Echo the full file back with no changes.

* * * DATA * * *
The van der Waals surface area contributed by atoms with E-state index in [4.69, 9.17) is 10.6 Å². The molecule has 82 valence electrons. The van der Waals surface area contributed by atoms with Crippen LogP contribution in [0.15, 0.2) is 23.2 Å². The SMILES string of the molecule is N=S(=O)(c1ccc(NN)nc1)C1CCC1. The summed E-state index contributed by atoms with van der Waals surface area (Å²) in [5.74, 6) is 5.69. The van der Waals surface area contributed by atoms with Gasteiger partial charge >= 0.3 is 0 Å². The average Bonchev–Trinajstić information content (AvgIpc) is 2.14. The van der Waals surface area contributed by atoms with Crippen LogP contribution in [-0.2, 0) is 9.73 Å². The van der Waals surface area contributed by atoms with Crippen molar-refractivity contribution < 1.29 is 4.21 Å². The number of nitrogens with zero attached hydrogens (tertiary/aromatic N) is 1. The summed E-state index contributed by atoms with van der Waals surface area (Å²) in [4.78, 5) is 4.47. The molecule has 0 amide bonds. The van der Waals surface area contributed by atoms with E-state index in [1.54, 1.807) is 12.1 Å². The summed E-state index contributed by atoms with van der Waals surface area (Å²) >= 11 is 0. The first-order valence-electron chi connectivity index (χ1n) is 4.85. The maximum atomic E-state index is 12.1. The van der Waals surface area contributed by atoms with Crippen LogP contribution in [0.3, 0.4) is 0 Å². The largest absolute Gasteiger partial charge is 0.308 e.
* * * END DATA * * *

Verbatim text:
The van der Waals surface area contributed by atoms with E-state index in [4.69, 9.17) is 10.6 Å². The molecule has 82 valence electrons. The van der Waals surface area contributed by atoms with Crippen LogP contribution in [0.15, 0.2) is 23.2 Å². The SMILES string of the molecule is N=S(=O)(c1ccc(NN)nc1)C1CCC1. The summed E-state index contributed by atoms with van der Waals surface area (Å²) in [5.74, 6) is 5.69. The van der Waals surface area contributed by atoms with Gasteiger partial charge >= 0.3 is 0 Å². The average Bonchev–Trinajstić information content (AvgIpc) is 2.14. The van der Waals surface area contributed by atoms with Crippen LogP contribution in [-0.2, 0) is 9.73 Å². The van der Waals surface area contributed by atoms with Crippen molar-refractivity contribution < 1.29 is 4.21 Å². The number of nitrogens with zero attached hydrogens (tertiary/aromatic N) is 1. The summed E-state index contributed by atoms with van der Waals surface area (Å²) in [4.78, 5) is 4.47. The molecule has 0 amide bonds. The van der Waals surface area contributed by atoms with E-state index in [1.54, 1.807) is 12.1 Å². The summed E-state index contributed by atoms with van der Waals surface area (Å²) >= 11 is 0. The first-order valence-electron chi connectivity index (χ1n) is 4.85. The maximum atomic E-state index is 12.1. The van der Waals surface area contributed by atoms with Crippen LogP contribution in [0.3, 0.4) is 0 Å². The largest absolute Gasteiger partial charge is 0.308 e.